9. Bart Says:

    Note also my reply to Don Aitkin on his politically sounding kind of reasoning.

  10. Roddy Campbell Says:

    Bart, you say ‘that’s the kind of discussion worth having’, referring with praise to the comments Tobis has made at Keith Kloor’s and Judith Curry’s.

    This is part of one of his comments you highlight in your post above:

    ‘In fact, these people (“so called skeptics”) want us to bet the future of the entire world on the proposition that not only is climate sensitivity < 2, but climate sensitivity < < 2'

    Now I don't want to cherry-pick, exaggerate, and so on, but how can it be a discussion worth having with someone, however charming, erudite, and clever, who talks such nonsense as that?

    What does 'BET THE FUTURE OF THE ENTIRE WORLD' mean, for heaven's sake? It's just nonsense. The point of most sceptics, so far as I can see, is that they don't doubt some warming but do doubt that we are doing anything like 'BETTING THE FUTURE OF THE ENTIRE WORLD', as well as doubting that Tobis has an adequate policy reponse if we are.

  11. MapleLeaf Says:

    Lindzen says CS is << 2 C. Now, in all likelihood CS is close to +3 C and maybe even close to +4.0 C, unlikely, but that does not preclude it. And those numbers and that is just for doubling, and we will easily double CO2. Heck, perhaps AR5 should include some runs for trebling CO2 or CO2 equivalent….

    So do we bury our heads in the sand and naively hope that we get incredibly lucky and CS is close to +1.5 C, or do we take the prudent and responsible course of action? Fortunately, most reasonable and informed people have determined the latter course of action to be the most sensible.

  12. Bart Says:


    I can see that you find the phrase “betting the future of the entire world” over the top. It’s not how how would have phrased it. However, in a burn-baby-burn scenario the world will not end (duh!), but the planet will really go through quite a transformation, physically. So if you interpret it a bit less melodramatically than you may have done, it probably sounds less over the top.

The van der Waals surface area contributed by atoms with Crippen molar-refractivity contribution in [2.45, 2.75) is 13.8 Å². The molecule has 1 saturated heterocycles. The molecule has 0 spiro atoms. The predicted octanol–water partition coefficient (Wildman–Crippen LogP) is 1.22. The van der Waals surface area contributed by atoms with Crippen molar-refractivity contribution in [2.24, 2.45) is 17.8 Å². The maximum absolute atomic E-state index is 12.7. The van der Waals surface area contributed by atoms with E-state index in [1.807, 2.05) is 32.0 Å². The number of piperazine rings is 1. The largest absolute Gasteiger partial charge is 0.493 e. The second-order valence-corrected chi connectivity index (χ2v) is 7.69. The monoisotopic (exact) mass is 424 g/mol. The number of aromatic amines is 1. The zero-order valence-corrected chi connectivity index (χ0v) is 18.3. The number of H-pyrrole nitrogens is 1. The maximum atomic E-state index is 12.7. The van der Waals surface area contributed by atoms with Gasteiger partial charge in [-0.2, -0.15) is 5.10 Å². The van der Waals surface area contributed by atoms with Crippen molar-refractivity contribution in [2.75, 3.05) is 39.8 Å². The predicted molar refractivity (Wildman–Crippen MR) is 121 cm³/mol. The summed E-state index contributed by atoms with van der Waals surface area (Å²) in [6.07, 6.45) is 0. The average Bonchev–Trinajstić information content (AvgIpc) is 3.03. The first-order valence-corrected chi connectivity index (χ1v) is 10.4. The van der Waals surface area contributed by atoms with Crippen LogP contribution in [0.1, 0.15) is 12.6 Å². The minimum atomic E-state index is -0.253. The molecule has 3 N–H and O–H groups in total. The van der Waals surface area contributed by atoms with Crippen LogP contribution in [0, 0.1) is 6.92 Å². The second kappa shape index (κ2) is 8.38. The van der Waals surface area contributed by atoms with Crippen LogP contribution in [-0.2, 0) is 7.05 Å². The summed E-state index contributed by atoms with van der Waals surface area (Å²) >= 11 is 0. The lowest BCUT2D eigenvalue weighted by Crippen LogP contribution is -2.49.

13. Roddy Campbell Says:

    It’s the melodrama and its knock-on effects that I object to, because they frame the debate, and end it at the same time.

    ‘We are endangering the planet’ is a meme that determines the morality of the conversation. No, we’re not, we might be changing the climate which will affect people in different geographies in different ways, very slowly.

    It’s like the Aid conversation – people are dying, we MUST DO SOMETHING. And if you are Dambisa Moyo, the Lomborg of aid, you say why? It looks to me as though your diagnosis and your remedy are both wrong, and will make things worse, more people will die. Stopping aid would in the end be a net gain in lives. And then she’s vilified, because her stance is by definition immoral, because she is suggesting watching people die and doing nothing. She came to dinner at my house the other day, and told me that Bill Gates had jabbed her in the chest saying she had killed millions WITH HER BOOK. Mad, or what?

    But no, it’s not mad, because that happens every day in the climate debate. If I, or more likely Lomborg, write a book saying Kyoto is futile, and it’s not the end of the world anyway, and the money would be better spent on literacy and malaria, we are vilified – you know what happened to Lomborg – because IT’S IMMORAL to talk like that, because of the phrasing of people like Tobis.

    If Pielke Jr writes about energy policy and politics and the iron law of climate, he’s an outcast for the likes of Rabett and that Aussie nutter.
    That’s what Tobis is doing, he’s saying that all the immoral Roddy Campbells in the developed world are selfishly frying the planet, betting the future of poor Bangladeshis and, worse, my own grandchildren, and WE MUST STOP THIS, and anyone like Pielke who says sorry, that policy won’t work, he has to be silenced too.

    And if Curry writes about her increasing uncertainty re the attribution chapters in AR4, she has ‘gone over to the dark side’. WTF?

    And I say to Tobis, like Dambisa would, I’m not so sure of your diagnosis, and even so I think your ‘cure’ will actually be ineffective at best, and kill more people at worst.

    But I can’t say that because I am already immorally betting the future of the planet, according to Tobis, and to some extent you. If I say it people call me a denier, an evil selfish capitalist, and spit at me and cross the street. Why?

    Because the debate has been allowed to be framed as a planet-gamble by the likes of Porritt and Tobis.

    Rant over, but do you see what I mean? I come across this all the time, and it drives me nuts.